The parental leave system is a public policy that profoundly influences gender dynamics and gender inequality in most countries.
More and more we have found evidence of this in our work as researchers and evaluators and now we would like to disseminate information and stimulate debate about it. The parental leave system policy, not only affects fathers and mothers, but the whole of society is influenced by the creation of social norms and expectations which directly alter family life and the whole labour market.
The good news is that this public policy has proved to be quite easy to modify, at least in principle. For example, most EU countries have introduced paternity leave in their systems. Almost all countries have modified their parental leave system across Europe over the last few years and the impact of this is evident across European societies. People’s behaviour changes in a predictable way, according to the policy design. Most fathers take up well-paid and non-transferable parental or paternity leave. Mothers’ behaviours are more varied, but they tend to take as much leave as they can, including sharable leave and even poor or non-paid leave if the duration of leave is too short or if there are no alternative affordable and/or quality childcare options. Sweden started more than 40 years ago and it has demonstrated that sharable parental leave does not change trends which began at unequal starting points. Nowadays, most countries have much longer maternity leave than paternity leave and their protection is different. Resistance to change usually arise, especially when unbalanced situations are taken as natural.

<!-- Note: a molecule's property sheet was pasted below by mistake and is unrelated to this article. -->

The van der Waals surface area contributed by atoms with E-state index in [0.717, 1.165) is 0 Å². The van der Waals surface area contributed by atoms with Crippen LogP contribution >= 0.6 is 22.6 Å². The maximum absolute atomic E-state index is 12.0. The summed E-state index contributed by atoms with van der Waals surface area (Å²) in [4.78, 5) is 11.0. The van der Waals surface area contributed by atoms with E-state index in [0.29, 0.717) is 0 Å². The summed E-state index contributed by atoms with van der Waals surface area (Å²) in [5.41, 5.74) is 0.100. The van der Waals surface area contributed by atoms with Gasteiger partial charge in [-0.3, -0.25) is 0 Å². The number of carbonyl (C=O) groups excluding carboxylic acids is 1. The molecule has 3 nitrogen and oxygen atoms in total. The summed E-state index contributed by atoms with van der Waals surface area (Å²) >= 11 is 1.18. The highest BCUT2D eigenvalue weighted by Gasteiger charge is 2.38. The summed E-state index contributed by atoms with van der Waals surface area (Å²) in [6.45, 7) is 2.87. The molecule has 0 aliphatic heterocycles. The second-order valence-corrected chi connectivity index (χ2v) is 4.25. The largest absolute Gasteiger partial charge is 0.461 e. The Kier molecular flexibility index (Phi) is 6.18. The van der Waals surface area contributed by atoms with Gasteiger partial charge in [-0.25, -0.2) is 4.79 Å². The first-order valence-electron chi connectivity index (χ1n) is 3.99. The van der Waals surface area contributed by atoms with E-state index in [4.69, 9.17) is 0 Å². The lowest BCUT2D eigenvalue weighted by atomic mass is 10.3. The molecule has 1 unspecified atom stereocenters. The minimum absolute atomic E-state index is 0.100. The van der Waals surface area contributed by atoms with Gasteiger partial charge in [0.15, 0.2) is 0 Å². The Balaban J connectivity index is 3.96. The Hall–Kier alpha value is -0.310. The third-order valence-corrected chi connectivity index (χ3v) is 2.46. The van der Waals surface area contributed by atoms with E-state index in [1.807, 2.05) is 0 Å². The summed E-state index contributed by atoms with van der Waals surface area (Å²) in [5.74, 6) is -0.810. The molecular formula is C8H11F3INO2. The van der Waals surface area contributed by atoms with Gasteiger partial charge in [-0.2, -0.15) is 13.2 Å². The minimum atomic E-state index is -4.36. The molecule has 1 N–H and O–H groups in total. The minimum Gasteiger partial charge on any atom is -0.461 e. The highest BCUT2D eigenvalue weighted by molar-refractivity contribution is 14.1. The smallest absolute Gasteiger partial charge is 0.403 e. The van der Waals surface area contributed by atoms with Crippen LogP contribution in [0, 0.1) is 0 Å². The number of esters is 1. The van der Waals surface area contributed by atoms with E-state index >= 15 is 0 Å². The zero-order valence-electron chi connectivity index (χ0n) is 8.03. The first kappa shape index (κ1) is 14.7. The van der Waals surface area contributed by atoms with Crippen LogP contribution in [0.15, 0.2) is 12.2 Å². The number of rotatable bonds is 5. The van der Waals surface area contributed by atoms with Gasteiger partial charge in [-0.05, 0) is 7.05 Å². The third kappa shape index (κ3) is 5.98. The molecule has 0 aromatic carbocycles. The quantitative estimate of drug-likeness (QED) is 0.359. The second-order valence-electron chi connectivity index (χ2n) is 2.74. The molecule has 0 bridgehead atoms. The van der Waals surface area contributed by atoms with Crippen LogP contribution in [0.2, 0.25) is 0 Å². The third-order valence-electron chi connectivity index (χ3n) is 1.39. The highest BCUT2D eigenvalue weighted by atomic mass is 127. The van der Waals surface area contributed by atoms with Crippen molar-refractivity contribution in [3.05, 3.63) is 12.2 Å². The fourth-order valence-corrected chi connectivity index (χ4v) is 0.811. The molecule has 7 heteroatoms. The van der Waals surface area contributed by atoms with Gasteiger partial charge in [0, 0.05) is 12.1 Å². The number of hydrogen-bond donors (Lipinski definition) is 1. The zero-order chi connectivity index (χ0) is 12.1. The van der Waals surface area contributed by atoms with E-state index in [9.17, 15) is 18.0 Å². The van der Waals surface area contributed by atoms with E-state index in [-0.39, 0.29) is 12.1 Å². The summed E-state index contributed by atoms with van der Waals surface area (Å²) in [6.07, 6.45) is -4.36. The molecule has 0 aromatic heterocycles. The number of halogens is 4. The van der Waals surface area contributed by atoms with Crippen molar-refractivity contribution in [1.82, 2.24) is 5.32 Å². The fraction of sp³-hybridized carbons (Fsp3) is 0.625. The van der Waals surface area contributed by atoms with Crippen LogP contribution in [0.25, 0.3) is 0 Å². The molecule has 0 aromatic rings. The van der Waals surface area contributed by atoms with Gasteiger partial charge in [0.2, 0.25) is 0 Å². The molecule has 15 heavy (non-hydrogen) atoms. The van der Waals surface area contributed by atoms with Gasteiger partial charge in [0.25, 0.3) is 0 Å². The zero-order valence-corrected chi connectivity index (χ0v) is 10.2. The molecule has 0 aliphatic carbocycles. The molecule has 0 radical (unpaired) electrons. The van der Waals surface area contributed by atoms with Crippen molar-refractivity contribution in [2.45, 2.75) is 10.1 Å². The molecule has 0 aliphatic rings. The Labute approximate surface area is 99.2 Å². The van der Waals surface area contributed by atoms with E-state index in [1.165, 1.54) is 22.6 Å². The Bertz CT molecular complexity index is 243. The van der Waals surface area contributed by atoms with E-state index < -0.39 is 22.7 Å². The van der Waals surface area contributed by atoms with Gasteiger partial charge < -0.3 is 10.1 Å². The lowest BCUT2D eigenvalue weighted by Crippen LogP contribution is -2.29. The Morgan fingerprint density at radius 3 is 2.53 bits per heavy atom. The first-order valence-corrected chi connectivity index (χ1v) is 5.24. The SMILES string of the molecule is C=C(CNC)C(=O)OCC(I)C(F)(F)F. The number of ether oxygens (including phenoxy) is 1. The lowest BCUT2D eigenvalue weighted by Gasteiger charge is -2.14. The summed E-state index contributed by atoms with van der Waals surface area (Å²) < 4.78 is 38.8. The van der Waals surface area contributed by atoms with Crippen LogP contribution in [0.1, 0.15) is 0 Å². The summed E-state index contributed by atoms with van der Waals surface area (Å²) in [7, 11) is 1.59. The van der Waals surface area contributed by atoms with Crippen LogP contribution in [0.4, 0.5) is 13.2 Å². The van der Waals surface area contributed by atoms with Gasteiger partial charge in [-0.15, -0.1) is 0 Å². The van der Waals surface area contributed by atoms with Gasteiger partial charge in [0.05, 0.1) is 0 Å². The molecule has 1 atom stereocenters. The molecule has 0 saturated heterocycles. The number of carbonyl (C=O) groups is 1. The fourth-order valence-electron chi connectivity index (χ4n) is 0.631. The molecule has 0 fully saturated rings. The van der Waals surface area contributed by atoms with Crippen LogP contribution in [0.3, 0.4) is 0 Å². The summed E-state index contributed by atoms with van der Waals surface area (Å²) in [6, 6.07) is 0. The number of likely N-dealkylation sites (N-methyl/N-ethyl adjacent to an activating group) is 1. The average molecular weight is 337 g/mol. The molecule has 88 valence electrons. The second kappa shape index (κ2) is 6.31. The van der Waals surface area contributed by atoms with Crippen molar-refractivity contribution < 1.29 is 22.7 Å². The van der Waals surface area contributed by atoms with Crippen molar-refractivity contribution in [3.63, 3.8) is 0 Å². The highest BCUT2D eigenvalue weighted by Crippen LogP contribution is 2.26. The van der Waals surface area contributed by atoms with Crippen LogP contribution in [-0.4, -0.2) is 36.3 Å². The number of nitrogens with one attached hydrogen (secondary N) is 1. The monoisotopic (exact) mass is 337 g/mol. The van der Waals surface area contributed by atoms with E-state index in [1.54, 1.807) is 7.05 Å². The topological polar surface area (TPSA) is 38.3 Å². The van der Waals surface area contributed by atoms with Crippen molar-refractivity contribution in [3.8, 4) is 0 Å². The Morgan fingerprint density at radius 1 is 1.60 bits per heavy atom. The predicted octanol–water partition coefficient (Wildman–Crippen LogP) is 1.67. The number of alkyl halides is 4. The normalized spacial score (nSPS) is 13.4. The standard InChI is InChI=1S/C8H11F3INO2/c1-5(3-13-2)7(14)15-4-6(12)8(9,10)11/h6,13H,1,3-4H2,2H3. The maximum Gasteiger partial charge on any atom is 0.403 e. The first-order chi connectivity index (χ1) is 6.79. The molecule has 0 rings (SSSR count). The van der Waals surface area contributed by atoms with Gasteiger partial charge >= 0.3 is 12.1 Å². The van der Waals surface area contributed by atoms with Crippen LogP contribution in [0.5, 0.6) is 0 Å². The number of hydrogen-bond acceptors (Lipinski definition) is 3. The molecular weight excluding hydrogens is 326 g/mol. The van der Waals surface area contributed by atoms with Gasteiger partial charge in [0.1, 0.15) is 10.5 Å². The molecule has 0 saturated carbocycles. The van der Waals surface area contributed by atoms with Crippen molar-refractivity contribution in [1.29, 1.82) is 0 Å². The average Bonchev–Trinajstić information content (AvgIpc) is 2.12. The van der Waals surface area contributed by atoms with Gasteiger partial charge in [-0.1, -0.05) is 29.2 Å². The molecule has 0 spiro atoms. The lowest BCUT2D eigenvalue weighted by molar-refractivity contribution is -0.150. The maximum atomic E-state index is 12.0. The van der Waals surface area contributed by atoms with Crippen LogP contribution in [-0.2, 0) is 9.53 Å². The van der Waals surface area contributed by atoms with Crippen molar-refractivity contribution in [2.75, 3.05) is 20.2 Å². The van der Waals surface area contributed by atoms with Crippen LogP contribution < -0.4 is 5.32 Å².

The Tavistock Institute of Human Relations (TIHR) participated in the Nordiskt Forum 2014 this summer. The international conference objective was to use public policies to expand people’s opportunities and create a fairer society. This Scandinavian Forum expects fathers to be supported so that they can care for their children and mothers to be supported to be economically independent. The Nordic countries have proved to be leading in terms of gender equality in Europe, but there is still plenty of room for improvement.
Gertrud Åström, the ‘mother’ of gender mainstreaming in Europe, was part of the debate too and we shared with her evidence from our current evaluation and research. She said: ‘It was not a very smart move to make the parental leave transferable in 1974.’ They created equal and well-paid parental leave for mothers and fathers. However, by introducing the possibility to transfer the parental leave from one parent to the other, they reinforced the prevalent role of each parent. Fathers started to transfer their leave to mothers and politicians started to increase the length of the leave. So, the difference in the time spent with the baby from the birth by each parent and out of the labour market grew formally and with a public policy support. And, thus, social norms readjusted with each extension and with the introduction of the first ‘daddy month’ too. This month’s leave was for the father, this was not transferable and this also became a social norm. Nowadays, all Swedish political parties understand that the parental leave system has had a profound effect on the gender pay gap. In Sweden, the debate is no longer whether there is an effect, but how long the society can sustain this gender inequality and how fast politicians are ready to act.
Now, we want to further disseminate this learning and extend the public debate by making the international learning experiences available to all stakeholders, politicians including, in different countries. The Nordiskt Forum 2014 was a huge international event for learning, exchanging experiences and policies, but above all, it was an event to generate reflection and action. The female and male speakers inspired thousands of people there to act in favour of gender equality.
- The videos from the conference can be seen here.
- You can see the inputs and the whole debate on parental leave reform here.
- You can read the final document with the conclusions of the Nordiskt Forum here.
You will find more information on Tavistock Institute’s projects which directly relate to gender equality soon..
For further information, please contact Cristina Castellanos Serrano.
This article is a small thank you to those wonderful speakers who Cristina Castellanos Serrano had the opportunity to hear to and learn from at the Forum.